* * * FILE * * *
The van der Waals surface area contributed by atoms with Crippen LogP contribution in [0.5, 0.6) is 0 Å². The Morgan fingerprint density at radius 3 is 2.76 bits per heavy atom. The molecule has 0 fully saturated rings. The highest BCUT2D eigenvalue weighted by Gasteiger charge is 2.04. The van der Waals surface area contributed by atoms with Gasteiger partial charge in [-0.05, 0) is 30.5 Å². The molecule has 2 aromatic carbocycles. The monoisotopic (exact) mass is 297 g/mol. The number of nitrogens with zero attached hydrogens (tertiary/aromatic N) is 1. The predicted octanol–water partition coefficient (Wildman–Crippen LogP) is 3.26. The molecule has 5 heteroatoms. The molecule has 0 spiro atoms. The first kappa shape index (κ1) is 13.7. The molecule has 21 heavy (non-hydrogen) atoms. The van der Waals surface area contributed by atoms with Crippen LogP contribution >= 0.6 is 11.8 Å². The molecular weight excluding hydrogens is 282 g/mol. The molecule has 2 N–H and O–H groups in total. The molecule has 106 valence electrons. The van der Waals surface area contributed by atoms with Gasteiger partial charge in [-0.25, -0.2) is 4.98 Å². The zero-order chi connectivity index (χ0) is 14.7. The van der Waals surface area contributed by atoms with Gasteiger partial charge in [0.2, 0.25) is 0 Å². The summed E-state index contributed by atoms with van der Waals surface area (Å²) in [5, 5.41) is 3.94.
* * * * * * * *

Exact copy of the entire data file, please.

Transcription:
The van der Waals surface area contributed by atoms with Crippen LogP contribution in [0.5, 0.6) is 0 Å². The Morgan fingerprint density at radius 3 is 2.76 bits per heavy atom. The molecule has 0 fully saturated rings. The highest BCUT2D eigenvalue weighted by Gasteiger charge is 2.04. The van der Waals surface area contributed by atoms with Gasteiger partial charge in [-0.05, 0) is 30.5 Å². The molecule has 2 aromatic carbocycles. The monoisotopic (exact) mass is 297 g/mol. The number of nitrogens with zero attached hydrogens (tertiary/aromatic N) is 1. The predicted octanol–water partition coefficient (Wildman–Crippen LogP) is 3.26. The molecule has 5 heteroatoms. The molecule has 0 spiro atoms. The first kappa shape index (κ1) is 13.7. The molecule has 21 heavy (non-hydrogen) atoms. The van der Waals surface area contributed by atoms with Crippen LogP contribution >= 0.6 is 11.8 Å². The molecular weight excluding hydrogens is 282 g/mol. The molecule has 2 N–H and O–H groups in total. The molecule has 106 valence electrons. The van der Waals surface area contributed by atoms with Gasteiger partial charge in [-0.25, -0.2) is 4.98 Å². The zero-order chi connectivity index (χ0) is 14.7. The van der Waals surface area contributed by atoms with Gasteiger partial charge in [0.2, 0.25) is 0 Å². The summed E-state index contributed by atoms with van der Waals surface area (Å²) in [5, 5.41) is 3.94.